Best walking boots for trekking?
Best walking boots for the West Highland Way, which will not rub and are good for your feet.
There is so much choice in walking boots these days, it can be overwhelming if you don’t know what you’re looking for. This is a list of things to look for when getting boots suited to your feet and terrain.
1. Look for a good base.
A good outsole (or the bottom of the boot) will have cleats, plenty of grip with plenty of depth. The sole should also have a good hard edge to dig into the earth.
2. Shock absorbent edge and base
A solid edge of the boot helps to protect your foot. The wedge between sole and upper should be suitably shock absorbent and ready to take on your walk.
3. Leather or Synthetic?
The upper of your boots will be made of leather or a synthetic material. Synthetic boots are lighter and are a popular choice for those who don’t agree with leather. Leather boots are harder wearing. The most important aspect of the upper is that it fits to your foot shape, this is the key to comfort. Some brands may not be right for your foot.
4. What type of walking will you be doing?
Lowland walking boots are flexible, comfortable out of the box. This type of boot isn’t meant for tackling steep slopes. This type of flex is ideal for a walk on the lowland walks like The West Highland Way, Ochils and Peak District, but isn’t advised for climbing Munros in Scotland like Ben Nevis.
Hill walking boots have a much stiffer midsole, offer less flex and are ideal for steeper walking (such as mountain walking) and will offer the stability your foot and calves need. These boots are tougher and stronger than a low level boot.
You’ve picked out a few boots – What size do you get !!!!
We recommend a half size larger than your biggest foot – see below note
Note: We recommend if you’re right handed, doing these tests on your left foot. If you’re left handed, do the tests on your right foot. Often the opposite foot to your strong hand is slightly bigger.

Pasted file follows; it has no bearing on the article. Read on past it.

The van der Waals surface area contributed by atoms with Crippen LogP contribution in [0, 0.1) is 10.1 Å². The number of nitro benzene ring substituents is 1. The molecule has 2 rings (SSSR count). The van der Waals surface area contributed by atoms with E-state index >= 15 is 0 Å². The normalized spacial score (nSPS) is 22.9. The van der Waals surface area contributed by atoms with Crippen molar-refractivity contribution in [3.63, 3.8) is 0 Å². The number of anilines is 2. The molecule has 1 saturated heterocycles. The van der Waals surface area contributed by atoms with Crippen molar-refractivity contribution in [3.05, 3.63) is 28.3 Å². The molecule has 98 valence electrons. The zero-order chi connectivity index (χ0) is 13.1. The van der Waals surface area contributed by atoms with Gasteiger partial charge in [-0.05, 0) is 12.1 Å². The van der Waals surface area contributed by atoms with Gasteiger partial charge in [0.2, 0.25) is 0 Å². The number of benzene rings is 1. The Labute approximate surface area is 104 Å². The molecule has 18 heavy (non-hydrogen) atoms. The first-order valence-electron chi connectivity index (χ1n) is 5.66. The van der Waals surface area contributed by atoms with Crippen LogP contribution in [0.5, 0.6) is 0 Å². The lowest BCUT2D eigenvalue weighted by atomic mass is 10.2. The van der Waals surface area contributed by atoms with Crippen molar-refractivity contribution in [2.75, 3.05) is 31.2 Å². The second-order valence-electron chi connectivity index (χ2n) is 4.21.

Why we suggest this is your foot will expand a little with the heat and use of the foot and when going down hill will help stop your toes butting against the front of the boot.
5. Keep the tongue central in the boot when lacing up.
When lacing your boots, ensure the tongue is fixed centrally. For many the tongue will want to drift to one side, when you sweat it will train the material to fall this way which can be quite uncomfortable.
6. Walk up a slope, exaggerating the movement through your toes
Pushing the weight through your toes on a slope will encourage your heel to lift in your boot. What you are looking for here is, how secure is your heel? You’re looking for minimal or no movement at all. If your heel slides up and down the back of the boot, this will cause rubbing, blisters and discomfort.
7. Where does the boot crease happen?
Focus on where the boot creases. Does it feel normal? Is there a feeling of discomfort? If the boot is uncomfortable it can mean the boot is too deep for the shape of your foot, and the material is gathering in an airpocket and creating a sharp V. If that is the case, it may be best to try another brand/style of boot.
8. Stomp your feet – test
Stomp your foot down, your toes shouldn’t touch the end of the boot if the boot fits and you have it secured. If your toes do touch the end, this can lead to discomfort on long descents. It may be worth trying a larger boot.
9. If you are still not sure?.
I recomend you visit your local Go Outdoors shop and they can give good free advice and you can test boots unntil you find one which is comfortable – it will save you so much greif.